They perused the aisles of clothing together, Fenten carrying a mountain of clothes to try on and Gwynneth with two T-shirts.
“Pick something else, Gwennie,” he complained. “A dress or something that looks hot.”
“Where am I going to wear something hot, Fenten?” she scoffed. “I’m sure all the residents would appreciate that.”
“Not for work, girl. For going out.”
“I don’t go out.”
“Maybe you should. When’s the last time you and Seth went out for a night on the town? Dancing or clubbing? You two need to get drunk together.”
She felt her cheeks warm slightly. It was stuffy in the clothing store. “I don’t know of any place to go.”
“In San Francisco? Honey, there are more places than you could cover in a lifetime. Next time I go out, you’re both coming with me.”
She didn’t say anything to that. The idea of trolling the singles clubs scared her more than she cared to admit.
“How about this?” Fenten held up a red dress.
“Nice? There’s no nice about this dress. It’s hot, is what it is. You’d look great in it, too. Try it on.” He tossed it at her.
She sighed, exasperated. “It’s too fancy. I don’t think it will look good on me.”
“Go.” He gave her a little push toward the changing room. “Just try it on. And give me those.” He grabbed the T-shirts from her. “Enough with the T-shirts. Think grown-up clothes. You’ve got a body underneath those poor excuses for fashion. You need to find it.”
“Fine, I’ll try it on,” she said. “You can be so pushy, seriously.”
She checked the corridor of changing rooms. They were all empty, save for the one at the end, which seemed to have some movement in it. She started for the first door and found it locked. She tried the second and again found it locked. All of them, except for the changing room next to the one occupied, were locked. Exasperated, she set the dress hanger on the post of that one and closed the door. Shimmying out of her jeans and T-shirt, she unzipped the red dress and slipped it over her head, carefully navigating her burn. She decided not to zip it up and then checked the mirror. It was a beautiful dress. Really it was. “It’s just not me,” she murmured. “Too fancy.”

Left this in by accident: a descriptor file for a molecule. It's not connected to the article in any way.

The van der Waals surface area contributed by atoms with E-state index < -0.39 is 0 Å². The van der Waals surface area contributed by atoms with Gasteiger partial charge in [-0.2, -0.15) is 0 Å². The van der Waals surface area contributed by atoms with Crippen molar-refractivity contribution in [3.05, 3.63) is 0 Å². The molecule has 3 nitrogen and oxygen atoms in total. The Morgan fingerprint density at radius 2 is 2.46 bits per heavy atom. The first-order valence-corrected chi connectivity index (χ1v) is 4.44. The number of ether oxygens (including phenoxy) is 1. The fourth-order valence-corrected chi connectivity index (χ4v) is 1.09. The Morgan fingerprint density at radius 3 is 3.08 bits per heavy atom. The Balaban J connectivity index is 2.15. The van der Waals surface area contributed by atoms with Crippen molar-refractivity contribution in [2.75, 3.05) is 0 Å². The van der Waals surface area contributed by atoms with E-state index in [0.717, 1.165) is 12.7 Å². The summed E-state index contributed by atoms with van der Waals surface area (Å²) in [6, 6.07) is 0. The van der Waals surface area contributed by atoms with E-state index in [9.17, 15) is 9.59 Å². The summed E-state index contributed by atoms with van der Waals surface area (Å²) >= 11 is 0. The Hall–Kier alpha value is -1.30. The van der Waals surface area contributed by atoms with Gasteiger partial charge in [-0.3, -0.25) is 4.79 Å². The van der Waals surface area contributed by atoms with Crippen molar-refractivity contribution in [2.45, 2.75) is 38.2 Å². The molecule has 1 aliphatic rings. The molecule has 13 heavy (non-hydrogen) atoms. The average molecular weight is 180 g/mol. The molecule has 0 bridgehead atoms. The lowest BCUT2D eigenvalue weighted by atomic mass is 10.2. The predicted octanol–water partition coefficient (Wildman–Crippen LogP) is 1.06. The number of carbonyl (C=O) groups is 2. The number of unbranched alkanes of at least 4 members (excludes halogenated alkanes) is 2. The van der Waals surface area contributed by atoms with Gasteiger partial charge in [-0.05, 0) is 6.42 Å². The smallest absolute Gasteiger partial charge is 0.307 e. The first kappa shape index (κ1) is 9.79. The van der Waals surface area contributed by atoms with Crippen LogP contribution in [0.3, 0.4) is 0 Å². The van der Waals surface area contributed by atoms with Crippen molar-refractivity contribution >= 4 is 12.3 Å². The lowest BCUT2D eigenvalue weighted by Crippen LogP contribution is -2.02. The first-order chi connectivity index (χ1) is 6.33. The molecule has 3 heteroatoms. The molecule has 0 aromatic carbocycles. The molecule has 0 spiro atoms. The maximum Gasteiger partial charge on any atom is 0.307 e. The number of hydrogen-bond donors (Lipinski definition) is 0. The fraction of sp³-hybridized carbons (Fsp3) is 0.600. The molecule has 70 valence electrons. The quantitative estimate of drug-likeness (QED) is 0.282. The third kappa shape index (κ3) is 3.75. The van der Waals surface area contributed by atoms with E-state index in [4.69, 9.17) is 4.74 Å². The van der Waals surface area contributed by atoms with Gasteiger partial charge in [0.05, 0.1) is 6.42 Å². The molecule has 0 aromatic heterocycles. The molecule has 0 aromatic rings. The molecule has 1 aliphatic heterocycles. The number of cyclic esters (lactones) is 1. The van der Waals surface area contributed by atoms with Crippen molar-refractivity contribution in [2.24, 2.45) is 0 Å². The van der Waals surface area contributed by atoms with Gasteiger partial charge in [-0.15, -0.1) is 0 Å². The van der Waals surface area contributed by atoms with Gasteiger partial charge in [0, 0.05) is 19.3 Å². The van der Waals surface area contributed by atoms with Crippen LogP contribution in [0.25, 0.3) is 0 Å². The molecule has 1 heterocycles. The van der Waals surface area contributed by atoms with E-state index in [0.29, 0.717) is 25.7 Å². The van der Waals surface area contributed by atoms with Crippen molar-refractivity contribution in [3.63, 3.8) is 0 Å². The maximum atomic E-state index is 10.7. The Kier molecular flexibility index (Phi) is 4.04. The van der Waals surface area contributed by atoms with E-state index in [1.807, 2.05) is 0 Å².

Gwynneth stared at her reflection and frowned. It was getting darker in the store. She looked up. Over-bright fluorescent lights glared down at her. “What the hell?” Her T-shirt slipped from the peg. As she bent to pick it up, something dark shot out from under the changing room beside her and snatched it. “Hey!” She knocked on the wall. “Hello? That’s my T-shirt!”
She peered under the short wall that separated the changing rooms. The room next to hers appeared empty. I swear there was somebody in there a second ago. Maybe they’re standing on the chair. “Hello?” She knocked again. Hesitant, she stepped out of her changing room and tried the perpetrator’s door. The light overhead flickered, and the door swung open.
The dressing room was empty. Her T-shirt lay on the ground. She bent to retrieve it and caught what should have been her reflection in the mirror. But it wasn’t her reflection. The mirror was completely black. Gwynneth froze in horror. Something was watching her from the other side. She could feel its presence, poised and waiting to spring. A hissing whisper made its way into her ear and trailed away. She backed out of the dressing room and fled down the corridor.
“Okay, now you look hot, Gwennie,” Fenten remarked as she joined him.“The fact that you didn’t zip it up? Even better.”